How far backwards do the Tories want to take us?

Sue Nethercott
8 min readJan 2, 2023
Marley’s Ghost. Ebenezer Scrooge encounters the ghost of Jacob Marley in Dickens’s novella, A Christmas Carol — illustration by John Leech (1843)

[A conservative is someone who] “stands athwart history, yelling Stop, at a time when no one is inclined to do so, or to have much patience with those who so urge it”.

So said William F. Buckley Jr.

I say he is wrong. Conservatives don’t yell ‘stop!’, they yell ‘reverse!

It’s the beginning of a new year, when traditionally we look forward to the future, and hope for better times. But there is not a lot of optimism going around in the UK these days, with the country having gone downhill in the last 12 years under conservative rule, and the conservatives seem in no hurry to call a general election. Their policies are designed to make life more austere and take us back to a time when we had fewer rights, undoing so much progress that people have struggled so hard for over the years.

A quick lesson from America

Recently in the United States, the conservative-dominated Supreme Court overturned Roe v. Wade, a 1973 court case which made abortion legal, taking America back almost 50 years. One of the right-wing justices, Clarence Thomas, said the court should also reconsider Griswold v Connecticut (contraception for married couples, 1965), Lawrence v Texas (made same-sex sexual activity legal, 2003), and Obergefell v Hodges (same sex marriage, 2015). He did not mention a similarly-decided case, Loving v Virginia (interracial marriage, 1967) — perhaps because overturning that would make his own marriage illegal. Wisconsin decided to go further and resuscitate an 1849 abortion law.

Back in 1973, males exerted a great of control over women; not only abortion, birth control and who they could marry, but also whether or not they could own a credit card. Help wanted ads were segregated by gender, discrimination by race was rampant.

The Supreme Court also gutted the Voting Rights Act of 1965 with their Shelby County v. Holder decision of 2013 and Republican legislatures and officials are making it as hard as possible for people to vote — particularly those who might vote for Democrats. They are also disregarding the Civil Rights Act of 1964 which tackled discrimination.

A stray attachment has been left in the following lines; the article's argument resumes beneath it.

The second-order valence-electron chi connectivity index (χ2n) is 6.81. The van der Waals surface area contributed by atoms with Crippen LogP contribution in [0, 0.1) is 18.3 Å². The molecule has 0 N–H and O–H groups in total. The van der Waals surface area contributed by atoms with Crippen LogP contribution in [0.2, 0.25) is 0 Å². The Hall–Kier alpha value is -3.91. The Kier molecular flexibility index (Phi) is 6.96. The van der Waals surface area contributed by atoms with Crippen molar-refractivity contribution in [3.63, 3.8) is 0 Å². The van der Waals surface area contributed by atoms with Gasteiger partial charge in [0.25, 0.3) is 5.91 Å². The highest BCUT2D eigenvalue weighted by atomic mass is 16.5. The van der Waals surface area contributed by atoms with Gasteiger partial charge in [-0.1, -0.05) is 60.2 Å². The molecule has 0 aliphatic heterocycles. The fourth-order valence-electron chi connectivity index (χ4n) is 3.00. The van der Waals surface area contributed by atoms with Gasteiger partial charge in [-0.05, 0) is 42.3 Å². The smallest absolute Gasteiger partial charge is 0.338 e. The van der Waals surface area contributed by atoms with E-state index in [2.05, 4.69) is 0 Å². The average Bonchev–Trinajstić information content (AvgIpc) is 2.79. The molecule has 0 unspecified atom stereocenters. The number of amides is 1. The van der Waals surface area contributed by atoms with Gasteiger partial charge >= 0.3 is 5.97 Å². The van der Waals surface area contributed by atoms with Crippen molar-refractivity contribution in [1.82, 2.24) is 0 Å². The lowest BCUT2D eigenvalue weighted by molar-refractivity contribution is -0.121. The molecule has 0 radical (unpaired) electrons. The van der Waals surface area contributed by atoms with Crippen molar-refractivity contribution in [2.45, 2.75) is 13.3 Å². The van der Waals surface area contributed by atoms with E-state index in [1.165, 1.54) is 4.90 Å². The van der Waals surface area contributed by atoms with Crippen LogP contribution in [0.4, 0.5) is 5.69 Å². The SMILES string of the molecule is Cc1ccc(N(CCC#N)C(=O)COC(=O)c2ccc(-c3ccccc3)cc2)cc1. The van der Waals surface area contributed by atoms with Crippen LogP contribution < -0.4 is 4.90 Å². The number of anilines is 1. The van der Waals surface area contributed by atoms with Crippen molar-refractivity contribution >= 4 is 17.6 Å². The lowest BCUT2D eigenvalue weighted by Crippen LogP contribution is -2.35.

In 2010 the Supreme Court, in Citizens United v. FEC ruled that money is free speech, which is guaranteed in the First Amendment. This opened the floodgates of the rich being able to buy politicians and sway the public with ads, overruling laws from 1990 and 2003.

The Republican party worked very hard to stay in power long enough to pack the Supreme Court and lower courts with their own judges so they could turn back the clock in America. They are following the playbook laid out in a memo” by Lewis F. Powell Jr. in 1971, who joined the Supreme Court the following year.

So, American politicians want to take America back at least 60 years to the 1960s, when birth control first became available, and in some cases much further.

American and British conservatives belong to same club

Britain, America and Australia have been shifted to the right by the newspapers owned by Rupert Murdoch, who has the ear of many senior conservatives and of Donald Trump. Former prime minister of Australia Kevin Rudd called this a “Cancer eating the heart of Australian democracy”. Murdoch bought The Sun, The Times, The Daily Telegraph, the now-defunct News of the World and The Wall Street Journal among many other papers. He also owns Fox News in the US and used to own Sky.

“Tufton Street” is shorthand for the right wing think tanks which are headquartered in 55 Tufton Street in London or nearby. In 2018, Chloe Farand and Mat Hope documented many links between American and British Libertarian groups. They used their money and influence to promote Brexit so that they could undo many of the regulations we had, with our European allies, enacted to protect us from pollution, etc. Liz Truss surrounded herself with advisors from Tufton street. The result was a disaster according to Martin Brooks.

American Steve Bannon, who wants to rewrite the American constitution, was heavily involved in Brexit and the Cambridge Analytica scandal. American billionaires Robert and Rebekah Mercer influenced Liz Truss’ Conservative Cabinet.

Conservatives are sending Britain tumbling backwards today, as you read this

We are heading back to 1928 when with the Representation of the People Act 1928 it became legal for men or women to vote whether or not they had property or were heads of households. The age limit was lowered to 18 with the Representation of the People Act 1969. With the Elections Act 2022 the Tory government has given itself new powers over the formerly independent Electoral Commission and requires voters to show photographic ID. According to the House of Commons Public Administration and Constitutional Affairs Committee report, this will lead to around 1.1 million people not voting. This will include 18–20 year olds as their ID may not be on the list of valid kinds of ID, even when it is the same as that of older people.